What is DMD?

Duchenne Muscular Dystrophy (DMD) is a rare, progressive, muscle-wasting disease in which those diagnosed are unable to produce dystrophin, a protein essential for the repair and stability of muscle fibers. Without dystrophin, muscle cells are damaged and replaced with connective tissue. DMD is the most common and leading fatal genetic disorder in children, affecting approximately 1 in 5,000 male births with an estimated 300,000 sufferers worldwide today. Currently, there is no cure; DMD is 100% fatal.

DMD is found primarily in boys. The dystrophin gene, which regulates dystrophin production, is located on the X-chromosome. Males, who each have one X- and Y-chromosome, are at risk for X-chromosome related disorders. Duchenne may be unknowingly passed from mother to child. Women can be carriers, but not manifest any symptoms likely due to their second, compensating X-chromosome. In approximately 35% of cases, however, DMD occurs because of a random, spontaneous mutation at formation of the dystrophin gene during pregnancy. Therefore, any child is at risk for having DMD.

DMD is generally diagnosed between the ages of 3-5 when boys start showing muscle weakness and delayed development. It is then that parents or caregivers notice some early signs of DMD such as speech delay, enlarged calf muscles, and challenges with physical tasks such as running, stair-climbing, riding a bike, and balance. Nearly 30% of the time, boys with DMD also have neurological disorders such as autism, ADHD, and other behavior or learning disabilities that make it difficult for them socially and emotionally in school. This stems from the fact that a small amount of dystrophin is located in the brain.

As the disease progresses, boys living with DMD typically lose the ability to walk between the ages of 8-12. Physical activity can be greatly limited throughout childhood. Parents and caregivers may choose to avoid some physical activity during early stage in order to preserve good muscle fiber for as long as possible. In addition to skeletal muscle strength and function, care for DMD includes a focus on heart and lung preservation. Young men living with Duchenne typically lose their lives in their mid-20’s from heart or lung failure, although it is important to note that progression can vary greatly.

The journey with Duchenne, however, doesn’t have to be like this. Thanks to the hard work and dedication of doctors, scientists, and parent organizations like Little Hercules Foundation, more clinical trials and potential treatment options exist today than ever before. Little Hercules Foundation was founded with the hope to be able to re-write ‘What is DMD’ for this generation of DMD patients and all those in the future. Click here to learn more about current research and development.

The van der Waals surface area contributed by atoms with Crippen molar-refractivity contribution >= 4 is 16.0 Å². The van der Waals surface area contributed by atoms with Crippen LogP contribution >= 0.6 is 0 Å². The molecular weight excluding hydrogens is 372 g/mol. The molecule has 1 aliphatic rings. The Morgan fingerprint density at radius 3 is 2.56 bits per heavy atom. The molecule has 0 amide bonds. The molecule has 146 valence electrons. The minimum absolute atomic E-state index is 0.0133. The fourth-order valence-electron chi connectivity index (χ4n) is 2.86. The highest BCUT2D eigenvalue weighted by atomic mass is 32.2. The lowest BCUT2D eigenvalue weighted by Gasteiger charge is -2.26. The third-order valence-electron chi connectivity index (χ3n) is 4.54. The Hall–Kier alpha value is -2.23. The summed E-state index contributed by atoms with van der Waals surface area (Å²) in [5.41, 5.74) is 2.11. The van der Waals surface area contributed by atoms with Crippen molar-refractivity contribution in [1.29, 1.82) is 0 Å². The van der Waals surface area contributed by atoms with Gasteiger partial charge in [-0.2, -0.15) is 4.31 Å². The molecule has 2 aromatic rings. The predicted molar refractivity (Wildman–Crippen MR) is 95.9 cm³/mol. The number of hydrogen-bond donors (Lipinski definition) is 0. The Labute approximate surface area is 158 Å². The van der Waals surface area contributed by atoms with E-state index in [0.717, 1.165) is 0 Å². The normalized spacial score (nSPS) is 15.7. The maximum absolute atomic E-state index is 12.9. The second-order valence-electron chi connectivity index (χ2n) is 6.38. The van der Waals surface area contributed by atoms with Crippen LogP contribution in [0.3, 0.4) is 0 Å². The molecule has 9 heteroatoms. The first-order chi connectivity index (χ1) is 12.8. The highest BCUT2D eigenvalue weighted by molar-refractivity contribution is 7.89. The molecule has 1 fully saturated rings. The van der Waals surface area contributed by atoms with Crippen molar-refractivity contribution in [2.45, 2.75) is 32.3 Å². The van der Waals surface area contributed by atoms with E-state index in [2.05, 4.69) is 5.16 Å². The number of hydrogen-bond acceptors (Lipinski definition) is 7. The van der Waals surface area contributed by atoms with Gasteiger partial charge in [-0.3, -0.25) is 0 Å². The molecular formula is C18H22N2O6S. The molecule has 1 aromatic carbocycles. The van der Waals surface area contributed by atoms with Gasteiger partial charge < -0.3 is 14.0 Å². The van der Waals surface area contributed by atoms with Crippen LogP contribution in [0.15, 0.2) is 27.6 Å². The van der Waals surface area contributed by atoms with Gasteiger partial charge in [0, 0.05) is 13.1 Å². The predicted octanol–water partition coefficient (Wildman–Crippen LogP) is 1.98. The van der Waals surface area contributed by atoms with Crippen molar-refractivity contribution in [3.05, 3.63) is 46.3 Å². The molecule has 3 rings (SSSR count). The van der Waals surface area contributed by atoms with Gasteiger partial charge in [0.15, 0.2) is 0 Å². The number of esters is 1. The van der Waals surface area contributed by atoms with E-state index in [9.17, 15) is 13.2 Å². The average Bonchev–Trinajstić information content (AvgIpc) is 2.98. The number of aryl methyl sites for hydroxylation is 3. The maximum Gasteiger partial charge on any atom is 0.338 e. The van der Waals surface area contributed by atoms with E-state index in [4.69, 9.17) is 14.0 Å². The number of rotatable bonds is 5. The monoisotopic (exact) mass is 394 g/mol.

DMD Statistics

Dystrophin Gene

DNA is found in every cell in our body.  Think of it as a home owner’s manual for your body, whose content is the genetic information that make us who we are.  Our body works to read the instructions each day by flipping through all the chapters in the manual, or sections of the DNA known as genes.  Within each gene are exons that fit together in a sequential order to produce one set of instructions for that particular gene.  The mRNA delivers these instructions to another part of the cell so that it makes necessary proteins and amino acids for the body to function properly.

Duchenne muscular dystrophy is caused by an imperfection in the exons of the dystrophin gene.  The dystrophin gene (shown below) is comprised of 79 exons that are each shaped differently and fit together like a puzzle.  It is the largest known gene in the human body.  A genetic mutation in one or more of these exons can interrupt the mRNA’s ability to read the dystrophin gene’s instructions.  With altered instructions, the gene produces little to no dystrophin for the body. 

The most common DMD mutation is a deletion of one or more exons.  The missing pieces disable the existing exons from fitting together properly.  Mutations can also include duplications, where there are two or more of the same exon, or stop codon, where small alterations exist on an exon making it imperfect. 

Knowing the specific mutation is crucial to identifying whether existing therapies or potential therapies still in clinical development may help.

Refer to the links under General Duchenne Resources on our Resources page to learn more about genetic mutations, resources for testing, or how different mutations coordinate with the therapeutic pipeline.


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